About this blog..

This is a blog that I started in April 2006, just after I first put on my bogu (kendo armour). It collects the advices given by more experienced kendo practitioners as well as those from my own experiences. Both technical and the mental aspects of kendo are written in the blog. I hope someone will find them useful or interesting at least!

Monday, April 02, 2007

Forstreuter Sensei Visists 1

Today was an excellent training lead by a visiting Senei Paul-Otto Forstreuter, 7th Dan Renshi. He is a very gentle teacher who gives good instructions.

The training today and on the coming Wednesday will focus on refereeing skills, something I had never had the chance to practise. We warmed up first and then practised kihon for about 30 mins. Then we splitted into two groups, one group would demonstrate techniques while the other acted as referees, and then the two groups switched. At a given moment, one person was the motodachi while the rest from the demonstrating group queued up as the kakarite. We continued practising a technique until a full rotation is complete. These techniques included the following:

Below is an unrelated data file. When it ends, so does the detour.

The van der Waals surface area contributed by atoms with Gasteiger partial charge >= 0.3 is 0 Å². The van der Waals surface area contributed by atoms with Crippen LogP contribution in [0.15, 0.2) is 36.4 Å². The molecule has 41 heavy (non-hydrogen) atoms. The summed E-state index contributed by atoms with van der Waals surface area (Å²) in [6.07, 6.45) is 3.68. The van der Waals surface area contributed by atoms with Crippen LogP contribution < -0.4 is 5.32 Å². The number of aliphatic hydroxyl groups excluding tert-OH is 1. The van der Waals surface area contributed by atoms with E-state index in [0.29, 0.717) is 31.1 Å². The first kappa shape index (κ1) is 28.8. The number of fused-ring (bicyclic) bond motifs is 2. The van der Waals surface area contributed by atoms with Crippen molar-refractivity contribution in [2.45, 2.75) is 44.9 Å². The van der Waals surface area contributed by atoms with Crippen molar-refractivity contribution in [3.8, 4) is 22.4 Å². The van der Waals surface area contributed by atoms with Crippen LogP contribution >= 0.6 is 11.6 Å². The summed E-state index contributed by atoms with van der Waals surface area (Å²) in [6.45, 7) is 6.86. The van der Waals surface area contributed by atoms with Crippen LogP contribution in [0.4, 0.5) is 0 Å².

first kakarite hit men and turned around to hit a second men. (The refereeing is always performed upon the second attack. The first was, persumably, for warming up.)

  • Kakarite: men, kote. Refereeing the kote.
  • Kakarite: men, kote-men.
  • Kakarite: men, men-debana-kote.
  • and so on.. The other techniques being judged upon were men-debana-men, men-kaeshi-do, kote-suriage-men.

I was the motodachi for men-kaeshi-do (I did kaeshi-do on the kakarite who performed men), and kote-suriage-men, which were a lot of fun. And being judged on was a great opportunity for me to check if I do things correctly. The kote-suriage-men was easily awarded ippon. The kaeshi-do was always tricky due to the distance and the accuracy of the do-strike. But I still managed to get it maybe 6 out of 7 times. Paul-Otto Sensei told me that my upper body tended to bend back before the block, which looked like a sign of fear. I should instead be more forward-going.

We finished the training with about 20 mins of jigeiko, with rotations (mawari). Not knowing the direction of the rotation, I stood at the wrong position and did not managed to do jigeiko with Paul-Otto. What a shame!

After some time people were tired, and a few people became very passive and only attack when I turned around for Zanshin. Not only were they mostly too close, this was also bad kendo I think. Why don't you attack actively instead of just standing there, turning around, and hit? On my part, I know I should show better Zanshin, but it was difficult due to the exhaustion.

Georg told me at one point that I missed an opportunity to strike men. I guess his was right. I should be more alert to openings, especially when I am becoming more tired.

After the training Paul-Otto Sensei told me that he was in Taipei last year (where he got his 7th Dan!), and how he enjoyed the championship, the city and the culture. I'm glad to hear that!

No comments: